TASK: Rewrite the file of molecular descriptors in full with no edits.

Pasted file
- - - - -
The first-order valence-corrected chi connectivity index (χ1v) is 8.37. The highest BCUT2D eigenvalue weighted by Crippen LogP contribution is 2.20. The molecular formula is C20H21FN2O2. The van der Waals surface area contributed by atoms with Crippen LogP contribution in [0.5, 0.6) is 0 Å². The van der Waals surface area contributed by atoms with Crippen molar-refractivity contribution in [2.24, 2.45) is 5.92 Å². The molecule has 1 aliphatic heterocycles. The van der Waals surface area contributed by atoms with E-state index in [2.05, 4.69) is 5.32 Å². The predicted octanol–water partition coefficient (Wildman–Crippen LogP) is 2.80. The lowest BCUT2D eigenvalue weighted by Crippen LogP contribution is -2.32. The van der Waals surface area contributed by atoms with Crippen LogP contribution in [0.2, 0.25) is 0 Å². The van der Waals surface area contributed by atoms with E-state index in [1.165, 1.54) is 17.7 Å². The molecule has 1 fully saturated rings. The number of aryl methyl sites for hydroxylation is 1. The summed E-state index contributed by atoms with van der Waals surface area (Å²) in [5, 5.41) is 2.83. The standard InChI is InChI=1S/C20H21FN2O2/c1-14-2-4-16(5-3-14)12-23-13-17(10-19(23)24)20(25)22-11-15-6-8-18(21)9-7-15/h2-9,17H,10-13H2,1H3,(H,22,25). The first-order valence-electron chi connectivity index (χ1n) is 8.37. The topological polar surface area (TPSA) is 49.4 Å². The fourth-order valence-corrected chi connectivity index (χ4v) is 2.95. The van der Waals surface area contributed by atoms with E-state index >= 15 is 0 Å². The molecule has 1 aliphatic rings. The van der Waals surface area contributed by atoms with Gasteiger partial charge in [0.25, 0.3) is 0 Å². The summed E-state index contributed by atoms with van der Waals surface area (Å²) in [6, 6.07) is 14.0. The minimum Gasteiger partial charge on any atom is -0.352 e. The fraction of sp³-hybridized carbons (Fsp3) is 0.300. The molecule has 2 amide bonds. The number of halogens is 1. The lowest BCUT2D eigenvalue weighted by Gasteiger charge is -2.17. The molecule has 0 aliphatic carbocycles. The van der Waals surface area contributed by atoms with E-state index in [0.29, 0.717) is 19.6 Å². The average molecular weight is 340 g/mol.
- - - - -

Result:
The first-order valence-corrected chi connectivity index (χ1v) is 8.37. The highest BCUT2D eigenvalue weighted by Crippen LogP contribution is 2.20. The molecular formula is C20H21FN2O2. The van der Waals surface area contributed by atoms with Crippen LogP contribution in [0.5, 0.6) is 0 Å². The van der Waals surface area contributed by atoms with Crippen molar-refractivity contribution in [2.24, 2.45) is 5.92 Å². The molecule has 1 aliphatic heterocycles. The van der Waals surface area contributed by atoms with E-state index in [2.05, 4.69) is 5.32 Å². The predicted octanol–water partition coefficient (Wildman–Crippen LogP) is 2.80. The lowest BCUT2D eigenvalue weighted by Crippen LogP contribution is -2.32. The van der Waals surface area contributed by atoms with Crippen LogP contribution in [0.2, 0.25) is 0 Å². The van der Waals surface area contributed by atoms with E-state index in [1.165, 1.54) is 17.7 Å². The molecule has 1 fully saturated rings. The number of aryl methyl sites for hydroxylation is 1. The summed E-state index contributed by atoms with van der Waals surface area (Å²) in [5, 5.41) is 2.83. The standard InChI is InChI=1S/C20H21FN2O2/c1-14-2-4-16(5-3-14)12-23-13-17(10-19(23)24)20(25)22-11-15-6-8-18(21)9-7-15/h2-9,17H,10-13H2,1H3,(H,22,25). The first-order valence-electron chi connectivity index (χ1n) is 8.37. The topological polar surface area (TPSA) is 49.4 Å². The fourth-order valence-corrected chi connectivity index (χ4v) is 2.95. The van der Waals surface area contributed by atoms with E-state index >= 15 is 0 Å². The molecule has 1 aliphatic rings. The van der Waals surface area contributed by atoms with Gasteiger partial charge in [0.25, 0.3) is 0 Å². The summed E-state index contributed by atoms with van der Waals surface area (Å²) in [6, 6.07) is 14.0. The minimum Gasteiger partial charge on any atom is -0.352 e. The fraction of sp³-hybridized carbons (Fsp3) is 0.300. The molecule has 2 amide bonds. The number of halogens is 1. The lowest BCUT2D eigenvalue weighted by Gasteiger charge is -2.17. The molecule has 0 aliphatic carbocycles. The van der Waals surface area contributed by atoms with E-state index in [0.29, 0.717) is 19.6 Å². The average molecular weight is 340 g/mol.